An ear injury that is treated immediately can prevent the loss of hearing.

Published: 15th February 2010
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EAR INJURY CAUSES:

Sticking objects in the ear, such as pencils, tweezers, cotton swabs, sticks and toothpicks.

Sudden air pressure changes, such as airplanes, scuba diving, a blow to the head.

Extreme load noises, including loud music, gun shots and fireworks.

Ear infection and illness.

Water in the ear (causing bacteria to grow).

SYMPTOMS;

Ear pain or ache

Dizziness

Loss of equilibrium

Loss of hearing

Swelling, itching and redness of the ear

Fluid draining from the ear

Visible object in the ear

Bleeding in the ear

When children experience pain in their ears, it may be a symptom of infection or fluid build up in the middle or external ear.

TREATMENT FOR OBJECTS IN THE EAR;

Objects in the ear should be gently removed using your fingers or a tweezers.

Objects that are not visible, do not stick fingers or tweezers into the ear. This can cause the object to be lodged further into the ear.

Place the ear downward towards the ground and gently shake the head to try to remove the object (avoid hitting the head when trying to remove the object).

Seek medical help if you are unable to dislodge the object from the inside of the ear.

TREATMENT FOR INSECTS IN THE EAR;

Do not stick tweezers or fingers in your ear to get the insect out. This may encourage the insect to sting or bite.

Try to encourage the insect to crawl out by turning the ear in an upward direction.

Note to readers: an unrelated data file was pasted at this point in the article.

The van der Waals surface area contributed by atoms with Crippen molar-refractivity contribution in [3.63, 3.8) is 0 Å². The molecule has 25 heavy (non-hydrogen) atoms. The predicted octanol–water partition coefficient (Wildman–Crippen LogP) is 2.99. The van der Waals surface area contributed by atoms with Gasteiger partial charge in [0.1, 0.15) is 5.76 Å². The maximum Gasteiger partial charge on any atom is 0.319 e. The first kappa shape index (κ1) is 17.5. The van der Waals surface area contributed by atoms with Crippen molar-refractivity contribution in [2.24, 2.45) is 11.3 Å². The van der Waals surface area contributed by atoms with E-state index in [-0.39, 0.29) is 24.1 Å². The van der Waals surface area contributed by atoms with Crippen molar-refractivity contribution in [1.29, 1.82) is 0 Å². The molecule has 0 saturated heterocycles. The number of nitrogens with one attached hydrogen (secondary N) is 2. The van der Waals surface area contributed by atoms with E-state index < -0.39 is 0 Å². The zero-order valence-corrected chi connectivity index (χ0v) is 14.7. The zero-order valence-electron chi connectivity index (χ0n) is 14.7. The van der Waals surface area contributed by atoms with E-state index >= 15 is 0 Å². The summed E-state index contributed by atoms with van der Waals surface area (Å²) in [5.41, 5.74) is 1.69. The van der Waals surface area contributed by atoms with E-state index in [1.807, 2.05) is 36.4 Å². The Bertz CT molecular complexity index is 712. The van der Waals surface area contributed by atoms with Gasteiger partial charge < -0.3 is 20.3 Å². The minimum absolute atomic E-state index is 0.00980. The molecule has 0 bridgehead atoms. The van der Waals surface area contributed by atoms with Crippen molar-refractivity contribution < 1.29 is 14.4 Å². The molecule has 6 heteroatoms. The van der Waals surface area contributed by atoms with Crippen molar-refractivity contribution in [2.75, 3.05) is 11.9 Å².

Attempt to float the insect out by using warm water or clean vegetable oil.

With a few drops of vegetable oil, gently drop into the ear while pulling the earlobe back and forth.

If insect can not be remove seek medical attention immediately.

TREATMENT FOR RUPTURED EAR DRUM;

Do not try to administer first aid.

Cover the ear with a sterile gauze to guard against infection.

Seek medical attention immediately.

TREATMENT FOR DRAINAGE FROM EAR;

Use sterile gauze to cover the outside of the ear.

Lay the person down with their affected ear towards the ground. This will encourage drainage.

Do not wash or try to clean the inside of the ear.

Any drainage coming from the ear should not be blocked.

If drainage persists, seek medical attention.

Water sports should be avoided when you have a ruptured ear drum or drainage from the ear.

PREVENTING EAR INJURY;

Do not put bobby pins, cotton swabs or other objects in the ear canal.

Learn to gently blow your nose.

Avoid exposure to loud noises, such as music, gunshots or power tools.

Protect your ears by wearing earplugs or earmuffs if you can not avoid loud noises.

Ears should be protected from sunburn by applying sunscreen or wearing a hat.

Ears should be protected from frostbite by wearing a hat that covers your ears or wearing earmuffs in cold weather.

Keep your teeth in good health. Tooth decay or abscess can lead to an ear injury.

Avoid swimming in dirty or polluted water. Use ear plugs whenever possible.

After swimming, put a few drops of equal parts vinegar (or rubbing alcohol) and water in each ear and leave in for 5 minutes. Then turn ear down to drain and dry the ears out, (this remedy will help fight any bacterial infection). This is especially important to do for children, as they are more prone to ear infection.

Hearing aids should be cleaned and stored properly (follow manufacturers recommendations).

FOR MORE INFORMATION AND VIDEO GO TO:
http:www.emergencysuppliesinfo.com
Paul Laris is an author and advisor on Emergency, Disaster and First Aid information. His website EmergencySuppliesInfo.com, will give you up to date information and videos on what to do before, during and after an Emergency.

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